The others begin to rally at a call from their large colleague as, incredibly, the Shadow emerges from his shadow into the light to stand there defiantly against the odds. Well, aside from the guns, that is...

As the Mongol reloads his crossbow, the Shadow draws his automatics and blazes away, dropping them left and right. The remaining Mongols bundle Reinhardt out of the lab while one pursues the Shadow back out onto the balcony, ending up hanging off it with only the Shadow's grip stopping him from taking a long fall with bad prospects. 

Where is Khan? Demands the crime-fighter; but he prefers death, to serve his Khan with it rather than talk. Wriggling free, he falls. Hilariously, Moe is down on the street reading 'Developing Your Psychic Ability' – and senses someone is coming. 

He's right; the book's a winner!. Getting back into his cab, he finds the Shadow already in back. Drive...

Margo is just returning home when the phone rings; it's her Father. He needs to see her right away, he says – but he is being controlled by Shiwan Khan as he speaks. He needs her at the lab right away, she should hurry. Doing as she is asked, Margo arrives at the lab. Finding the Marine guards dead, she hurries in, fearing the worst. Electricity sparks from broken equipment and a few small fires are burning, the bodies of the vanquished Mongols littering the place. Out on the balcony, she approaches the Llama cigarettes sign and comes under Khan's influence.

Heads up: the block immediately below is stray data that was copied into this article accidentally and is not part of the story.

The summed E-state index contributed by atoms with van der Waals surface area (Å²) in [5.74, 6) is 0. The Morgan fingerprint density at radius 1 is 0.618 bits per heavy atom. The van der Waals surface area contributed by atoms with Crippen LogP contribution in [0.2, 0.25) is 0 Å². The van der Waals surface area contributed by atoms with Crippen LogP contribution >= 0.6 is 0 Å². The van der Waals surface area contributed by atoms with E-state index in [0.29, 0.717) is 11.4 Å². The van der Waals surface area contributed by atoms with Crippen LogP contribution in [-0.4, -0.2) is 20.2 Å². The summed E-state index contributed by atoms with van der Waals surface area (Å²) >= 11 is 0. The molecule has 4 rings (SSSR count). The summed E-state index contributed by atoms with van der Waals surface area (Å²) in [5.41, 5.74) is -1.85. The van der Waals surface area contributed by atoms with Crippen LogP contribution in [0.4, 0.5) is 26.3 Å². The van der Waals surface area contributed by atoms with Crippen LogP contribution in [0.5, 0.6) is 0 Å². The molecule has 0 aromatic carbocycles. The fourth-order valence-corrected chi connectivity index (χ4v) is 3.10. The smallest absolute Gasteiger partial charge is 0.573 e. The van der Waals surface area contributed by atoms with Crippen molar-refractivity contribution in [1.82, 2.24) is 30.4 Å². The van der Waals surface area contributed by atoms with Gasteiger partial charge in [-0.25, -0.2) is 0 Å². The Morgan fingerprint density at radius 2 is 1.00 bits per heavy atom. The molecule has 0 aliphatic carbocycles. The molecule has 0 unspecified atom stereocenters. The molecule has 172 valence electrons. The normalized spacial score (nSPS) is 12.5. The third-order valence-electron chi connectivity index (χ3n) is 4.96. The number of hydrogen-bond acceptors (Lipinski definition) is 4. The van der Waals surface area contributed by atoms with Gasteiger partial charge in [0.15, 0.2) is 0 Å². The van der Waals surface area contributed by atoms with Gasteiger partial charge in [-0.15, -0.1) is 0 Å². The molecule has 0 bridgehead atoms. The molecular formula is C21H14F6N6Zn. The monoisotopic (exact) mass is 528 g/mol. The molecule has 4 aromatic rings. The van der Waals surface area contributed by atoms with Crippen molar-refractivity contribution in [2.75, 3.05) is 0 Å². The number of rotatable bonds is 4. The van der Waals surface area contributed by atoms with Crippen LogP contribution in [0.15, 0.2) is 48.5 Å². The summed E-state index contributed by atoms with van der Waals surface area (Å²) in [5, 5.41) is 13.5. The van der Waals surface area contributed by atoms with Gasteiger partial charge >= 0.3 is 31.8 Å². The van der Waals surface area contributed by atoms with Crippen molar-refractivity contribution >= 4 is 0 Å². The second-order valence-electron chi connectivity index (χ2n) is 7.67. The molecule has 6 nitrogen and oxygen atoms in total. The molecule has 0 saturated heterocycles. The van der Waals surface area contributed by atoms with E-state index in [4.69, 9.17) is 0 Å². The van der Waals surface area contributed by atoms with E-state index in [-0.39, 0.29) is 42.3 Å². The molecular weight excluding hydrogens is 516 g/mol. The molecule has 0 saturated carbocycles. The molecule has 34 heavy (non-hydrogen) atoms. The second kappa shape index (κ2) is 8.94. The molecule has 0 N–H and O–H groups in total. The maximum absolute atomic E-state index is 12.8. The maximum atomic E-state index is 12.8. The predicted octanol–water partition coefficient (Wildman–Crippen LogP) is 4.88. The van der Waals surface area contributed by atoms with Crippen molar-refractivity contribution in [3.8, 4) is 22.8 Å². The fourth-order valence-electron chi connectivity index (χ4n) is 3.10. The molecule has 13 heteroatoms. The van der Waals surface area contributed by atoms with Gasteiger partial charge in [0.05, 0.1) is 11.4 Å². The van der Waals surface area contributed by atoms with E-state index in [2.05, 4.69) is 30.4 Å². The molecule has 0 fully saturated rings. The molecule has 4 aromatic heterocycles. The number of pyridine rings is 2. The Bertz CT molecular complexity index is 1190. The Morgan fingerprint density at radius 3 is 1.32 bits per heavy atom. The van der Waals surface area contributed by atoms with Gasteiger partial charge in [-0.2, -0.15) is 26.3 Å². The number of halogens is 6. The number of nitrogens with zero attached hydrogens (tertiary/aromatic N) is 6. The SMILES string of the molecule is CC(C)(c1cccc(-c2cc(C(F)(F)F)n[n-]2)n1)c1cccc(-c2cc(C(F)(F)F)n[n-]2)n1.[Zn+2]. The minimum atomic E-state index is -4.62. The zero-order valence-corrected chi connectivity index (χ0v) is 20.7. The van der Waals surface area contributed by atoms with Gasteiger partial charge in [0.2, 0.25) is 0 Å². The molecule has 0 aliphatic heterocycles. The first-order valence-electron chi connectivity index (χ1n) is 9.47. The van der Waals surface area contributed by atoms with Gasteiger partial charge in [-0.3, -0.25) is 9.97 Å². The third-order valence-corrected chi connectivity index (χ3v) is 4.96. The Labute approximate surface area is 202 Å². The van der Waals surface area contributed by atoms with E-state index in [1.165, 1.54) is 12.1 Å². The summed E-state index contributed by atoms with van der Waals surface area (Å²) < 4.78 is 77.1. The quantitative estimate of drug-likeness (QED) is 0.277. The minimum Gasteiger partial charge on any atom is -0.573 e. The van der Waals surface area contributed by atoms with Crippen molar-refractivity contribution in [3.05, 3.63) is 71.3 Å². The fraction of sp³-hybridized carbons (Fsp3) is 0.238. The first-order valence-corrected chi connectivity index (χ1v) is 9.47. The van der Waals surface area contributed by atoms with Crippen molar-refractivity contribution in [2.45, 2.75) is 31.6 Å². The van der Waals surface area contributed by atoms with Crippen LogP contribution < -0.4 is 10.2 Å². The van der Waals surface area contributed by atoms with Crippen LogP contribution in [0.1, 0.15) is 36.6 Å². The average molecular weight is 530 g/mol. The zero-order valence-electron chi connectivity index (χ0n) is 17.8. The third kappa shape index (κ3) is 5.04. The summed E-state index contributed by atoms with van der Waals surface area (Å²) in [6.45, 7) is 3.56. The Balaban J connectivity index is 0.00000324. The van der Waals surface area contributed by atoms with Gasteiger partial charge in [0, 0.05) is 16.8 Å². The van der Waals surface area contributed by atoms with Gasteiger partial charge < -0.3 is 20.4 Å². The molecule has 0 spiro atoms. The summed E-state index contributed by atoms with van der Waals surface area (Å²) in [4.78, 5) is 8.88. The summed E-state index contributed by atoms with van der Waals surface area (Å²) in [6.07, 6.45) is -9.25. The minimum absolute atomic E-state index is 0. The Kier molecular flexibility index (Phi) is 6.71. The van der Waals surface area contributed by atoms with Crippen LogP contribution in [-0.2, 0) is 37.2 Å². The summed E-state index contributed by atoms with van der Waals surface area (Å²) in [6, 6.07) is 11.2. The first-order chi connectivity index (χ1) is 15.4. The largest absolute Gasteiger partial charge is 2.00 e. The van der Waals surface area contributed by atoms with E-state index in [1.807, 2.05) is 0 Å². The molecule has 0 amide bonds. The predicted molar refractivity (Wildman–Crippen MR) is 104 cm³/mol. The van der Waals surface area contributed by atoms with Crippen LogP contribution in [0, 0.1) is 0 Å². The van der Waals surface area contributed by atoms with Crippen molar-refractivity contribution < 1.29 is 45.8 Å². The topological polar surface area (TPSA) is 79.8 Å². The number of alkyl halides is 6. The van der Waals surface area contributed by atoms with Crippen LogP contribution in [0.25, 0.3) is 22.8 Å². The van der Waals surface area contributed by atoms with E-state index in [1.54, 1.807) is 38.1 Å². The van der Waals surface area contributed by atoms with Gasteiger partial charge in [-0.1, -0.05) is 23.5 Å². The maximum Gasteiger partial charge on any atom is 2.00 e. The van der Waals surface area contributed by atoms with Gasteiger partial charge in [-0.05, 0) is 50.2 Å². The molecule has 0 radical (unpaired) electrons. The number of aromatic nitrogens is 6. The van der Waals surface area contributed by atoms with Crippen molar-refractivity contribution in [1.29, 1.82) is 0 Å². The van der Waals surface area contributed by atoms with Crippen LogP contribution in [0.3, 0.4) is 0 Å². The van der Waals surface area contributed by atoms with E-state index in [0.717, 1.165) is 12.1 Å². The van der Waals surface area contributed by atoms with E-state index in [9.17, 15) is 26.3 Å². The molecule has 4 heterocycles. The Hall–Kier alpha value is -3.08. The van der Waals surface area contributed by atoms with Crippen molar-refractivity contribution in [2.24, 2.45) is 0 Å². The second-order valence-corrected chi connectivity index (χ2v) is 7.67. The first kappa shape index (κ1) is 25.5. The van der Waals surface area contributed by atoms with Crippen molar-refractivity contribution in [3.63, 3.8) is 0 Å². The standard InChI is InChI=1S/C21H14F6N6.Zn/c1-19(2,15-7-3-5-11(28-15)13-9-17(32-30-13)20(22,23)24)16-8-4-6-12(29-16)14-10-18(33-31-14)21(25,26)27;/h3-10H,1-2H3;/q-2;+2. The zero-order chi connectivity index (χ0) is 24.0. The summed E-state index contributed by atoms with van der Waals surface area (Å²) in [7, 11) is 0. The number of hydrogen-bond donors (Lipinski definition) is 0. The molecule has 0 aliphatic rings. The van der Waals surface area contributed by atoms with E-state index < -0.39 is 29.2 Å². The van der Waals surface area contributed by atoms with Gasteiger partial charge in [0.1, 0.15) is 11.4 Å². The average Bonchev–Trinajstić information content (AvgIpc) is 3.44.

In Khan's sanctum, Margo stands still as a statue as Khan runs his hands over her*, examines her as if she was a horse he was interested in buying.

Reinhardt Lane stands dumbly beside, holding a box which he opens for Khan to take a target pistol**. Loading it, he hands it to Margo. He has a mission for her.
*And actor John Lone, playing Khan got paid for this!.
**A .50 calibre Remington Rolling block, for the record. 

At home, Lamont Cranston dabs some alcohol on his wound from the crossbow bolt that pierced his shoulder. The creak of a stair alerts him as Margo slowly ascends. 

She opens his door, raises the pistol, taking careful aim at the defenceless Lamont and shoots... the mirror he placed to dupe her. 

She enters the room, still holding the empty pistol. Coming around behind her, he takes the pistol from her, her hand remaining outstretched as if it still held the weapon.